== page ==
An alleged sympathiser with the Norwegian mass murderer Anders Behring Breivik was charged by police yesterday on suspicion he had been planning to carry out a series of copycat terrorist attacks in the Czech Republic.
The 29-year-old unnamed suspect was charged with unlawful possession of weapons and endangering the public after he was arrested at his home in the Czech northern city of Ostrava following a tip-off from concerned neighbours. "We are working with the idea that the suspect probably sympathises with known murderer Anders Breivik from Norway," Tomas Tuhy, the regional police director supervising the arrest, told reporters.
Police confirmed a commando unit carried out a raid on his home on 10 August and arrested him, after 80 residents in neighbouring flats were evacuated. Officers said they had not been able to announce his arrest earlier due to security reasons.
During the raid, a large arms cache was allegedly found in the suspect's home, including automatic weapons, a bomb, a remote control detonator, 400 rounds of ammunition, as well as police uniforms and masks. The suspect had also used Breivik's name in internet postings and emails, it was claimed.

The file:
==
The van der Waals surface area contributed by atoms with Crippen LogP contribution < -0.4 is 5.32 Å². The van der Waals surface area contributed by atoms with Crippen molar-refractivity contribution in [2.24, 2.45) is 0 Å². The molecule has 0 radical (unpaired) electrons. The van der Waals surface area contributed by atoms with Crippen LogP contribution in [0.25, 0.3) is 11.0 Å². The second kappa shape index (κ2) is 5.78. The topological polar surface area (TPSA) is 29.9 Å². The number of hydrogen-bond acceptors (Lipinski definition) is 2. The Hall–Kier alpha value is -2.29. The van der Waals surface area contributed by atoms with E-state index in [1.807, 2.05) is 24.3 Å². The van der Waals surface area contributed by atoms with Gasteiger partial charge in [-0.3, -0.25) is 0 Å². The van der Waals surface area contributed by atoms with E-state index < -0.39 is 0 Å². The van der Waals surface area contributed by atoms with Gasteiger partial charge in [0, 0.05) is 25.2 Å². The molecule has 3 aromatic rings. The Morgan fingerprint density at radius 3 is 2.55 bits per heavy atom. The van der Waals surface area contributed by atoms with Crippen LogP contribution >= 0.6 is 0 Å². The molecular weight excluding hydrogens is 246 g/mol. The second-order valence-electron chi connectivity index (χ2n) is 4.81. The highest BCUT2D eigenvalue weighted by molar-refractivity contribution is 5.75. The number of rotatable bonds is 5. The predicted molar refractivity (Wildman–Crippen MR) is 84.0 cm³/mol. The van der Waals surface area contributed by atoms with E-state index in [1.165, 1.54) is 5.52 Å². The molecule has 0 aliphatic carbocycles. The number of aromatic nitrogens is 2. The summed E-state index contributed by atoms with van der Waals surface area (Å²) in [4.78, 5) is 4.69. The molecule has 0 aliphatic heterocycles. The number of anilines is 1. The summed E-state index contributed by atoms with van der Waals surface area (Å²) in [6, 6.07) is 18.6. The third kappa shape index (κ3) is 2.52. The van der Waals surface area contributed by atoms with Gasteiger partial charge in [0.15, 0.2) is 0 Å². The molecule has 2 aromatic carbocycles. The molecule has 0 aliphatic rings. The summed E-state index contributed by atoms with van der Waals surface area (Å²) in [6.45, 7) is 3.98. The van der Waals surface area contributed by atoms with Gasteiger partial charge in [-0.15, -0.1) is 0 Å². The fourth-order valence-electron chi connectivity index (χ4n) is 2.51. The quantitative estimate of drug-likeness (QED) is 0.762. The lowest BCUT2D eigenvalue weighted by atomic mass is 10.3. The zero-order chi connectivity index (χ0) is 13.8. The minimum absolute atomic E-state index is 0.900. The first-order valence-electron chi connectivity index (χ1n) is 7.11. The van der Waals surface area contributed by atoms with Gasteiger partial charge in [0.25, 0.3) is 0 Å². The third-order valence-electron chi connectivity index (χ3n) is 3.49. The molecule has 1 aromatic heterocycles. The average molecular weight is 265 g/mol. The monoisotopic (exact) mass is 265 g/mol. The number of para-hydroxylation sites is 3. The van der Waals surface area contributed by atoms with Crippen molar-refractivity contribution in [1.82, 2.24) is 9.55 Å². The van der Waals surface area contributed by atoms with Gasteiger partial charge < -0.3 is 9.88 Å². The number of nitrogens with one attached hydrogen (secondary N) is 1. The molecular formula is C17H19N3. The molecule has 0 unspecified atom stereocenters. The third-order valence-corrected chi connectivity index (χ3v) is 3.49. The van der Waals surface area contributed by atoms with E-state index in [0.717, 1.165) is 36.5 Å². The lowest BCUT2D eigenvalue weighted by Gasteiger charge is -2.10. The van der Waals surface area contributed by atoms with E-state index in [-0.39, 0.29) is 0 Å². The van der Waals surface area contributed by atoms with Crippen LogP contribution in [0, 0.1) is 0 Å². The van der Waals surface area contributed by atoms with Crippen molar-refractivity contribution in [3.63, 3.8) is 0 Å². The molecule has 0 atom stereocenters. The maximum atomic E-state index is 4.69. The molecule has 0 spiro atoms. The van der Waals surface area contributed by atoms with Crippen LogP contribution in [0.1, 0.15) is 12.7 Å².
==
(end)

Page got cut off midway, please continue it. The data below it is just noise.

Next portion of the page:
Ostrava police chief Radovan Votja said it was still not clear who or what the man was planning to target but he believed the arms cache suggested an attack was imminent. "The components of the explosive device were operational," he said.
He added the suspect had five previous convictions, one of which was for blowing up a wooden shed. He was also given a six-month suspended term for trying to detonate a homemade device at a petrol station in Ostrava.
Neighbours said he gave them no indication he shared Breivik's right-wing extremist philosophy. The 33-year-old declared he killed 77 Norwegians on 22 July last year because he wanted to prevent a "Muslim invasion" of Norway.
Breivik detonated a bomb in the government district of Oslo, which killed eight people. He then drove to the fiord island of Utoya, north-west of the capital, and went on a shooting spree, killing 69 mostly teenaged Norwegian Labour Party members who were attending a summer youth camp. The twin attacks were Norway's worst single act of violence since the Second World War.
Breivik claimed he was part of a network. But prosecutors have said they are convinced he acted alone. His trial ended in June and judges are due to deliver their verdict this Friday.